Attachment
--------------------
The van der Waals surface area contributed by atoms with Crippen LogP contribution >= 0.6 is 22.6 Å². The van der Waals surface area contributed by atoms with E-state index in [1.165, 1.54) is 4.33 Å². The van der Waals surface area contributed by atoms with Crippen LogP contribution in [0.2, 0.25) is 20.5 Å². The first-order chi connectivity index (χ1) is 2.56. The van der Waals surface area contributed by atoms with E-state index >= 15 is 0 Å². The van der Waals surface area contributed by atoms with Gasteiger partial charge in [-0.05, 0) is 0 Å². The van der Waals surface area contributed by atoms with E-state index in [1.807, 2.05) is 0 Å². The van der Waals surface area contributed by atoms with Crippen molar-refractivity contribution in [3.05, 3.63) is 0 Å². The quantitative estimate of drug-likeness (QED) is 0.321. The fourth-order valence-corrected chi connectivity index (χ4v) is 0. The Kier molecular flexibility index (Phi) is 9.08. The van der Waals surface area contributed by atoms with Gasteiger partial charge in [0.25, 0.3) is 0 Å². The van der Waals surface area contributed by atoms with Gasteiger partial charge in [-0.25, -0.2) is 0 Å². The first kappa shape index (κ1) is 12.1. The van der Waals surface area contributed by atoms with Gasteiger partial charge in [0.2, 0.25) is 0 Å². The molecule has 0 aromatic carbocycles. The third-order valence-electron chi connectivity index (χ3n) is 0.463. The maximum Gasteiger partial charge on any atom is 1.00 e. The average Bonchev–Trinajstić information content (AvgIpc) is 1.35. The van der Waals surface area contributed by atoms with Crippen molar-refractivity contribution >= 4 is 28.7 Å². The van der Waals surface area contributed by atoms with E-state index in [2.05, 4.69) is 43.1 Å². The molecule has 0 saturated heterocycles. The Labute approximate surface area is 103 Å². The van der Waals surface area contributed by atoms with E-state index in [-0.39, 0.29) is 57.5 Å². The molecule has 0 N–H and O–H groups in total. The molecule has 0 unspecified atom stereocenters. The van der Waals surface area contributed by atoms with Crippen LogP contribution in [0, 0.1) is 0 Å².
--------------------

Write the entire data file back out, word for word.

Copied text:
The van der Waals surface area contributed by atoms with Crippen LogP contribution >= 0.6 is 22.6 Å². The van der Waals surface area contributed by atoms with E-state index in [1.165, 1.54) is 4.33 Å². The van der Waals surface area contributed by atoms with Crippen LogP contribution in [0.2, 0.25) is 20.5 Å². The first-order chi connectivity index (χ1) is 2.56. The van der Waals surface area contributed by atoms with E-state index >= 15 is 0 Å². The van der Waals surface area contributed by atoms with Gasteiger partial charge in [-0.05, 0) is 0 Å². The van der Waals surface area contributed by atoms with E-state index in [1.807, 2.05) is 0 Å². The van der Waals surface area contributed by atoms with Crippen molar-refractivity contribution in [3.05, 3.63) is 0 Å². The quantitative estimate of drug-likeness (QED) is 0.321. The fourth-order valence-corrected chi connectivity index (χ4v) is 0. The Kier molecular flexibility index (Phi) is 9.08. The van der Waals surface area contributed by atoms with Gasteiger partial charge in [0.25, 0.3) is 0 Å². The van der Waals surface area contributed by atoms with Gasteiger partial charge in [-0.25, -0.2) is 0 Å². The first kappa shape index (κ1) is 12.1. The van der Waals surface area contributed by atoms with Gasteiger partial charge in [0.2, 0.25) is 0 Å². The molecule has 0 aromatic carbocycles. The third-order valence-electron chi connectivity index (χ3n) is 0.463. The maximum Gasteiger partial charge on any atom is 1.00 e. The average Bonchev–Trinajstić information content (AvgIpc) is 1.35. The van der Waals surface area contributed by atoms with Crippen molar-refractivity contribution >= 4 is 28.7 Å². The van der Waals surface area contributed by atoms with E-state index in [2.05, 4.69) is 43.1 Å². The molecule has 0 saturated heterocycles. The Labute approximate surface area is 103 Å². The van der Waals surface area contributed by atoms with E-state index in [-0.39, 0.29) is 57.5 Å². The molecule has 0 N–H and O–H groups in total. The molecule has 0 unspecified atom stereocenters. The van der Waals surface area contributed by atoms with Crippen LogP contribution in [0, 0.1) is 0 Å².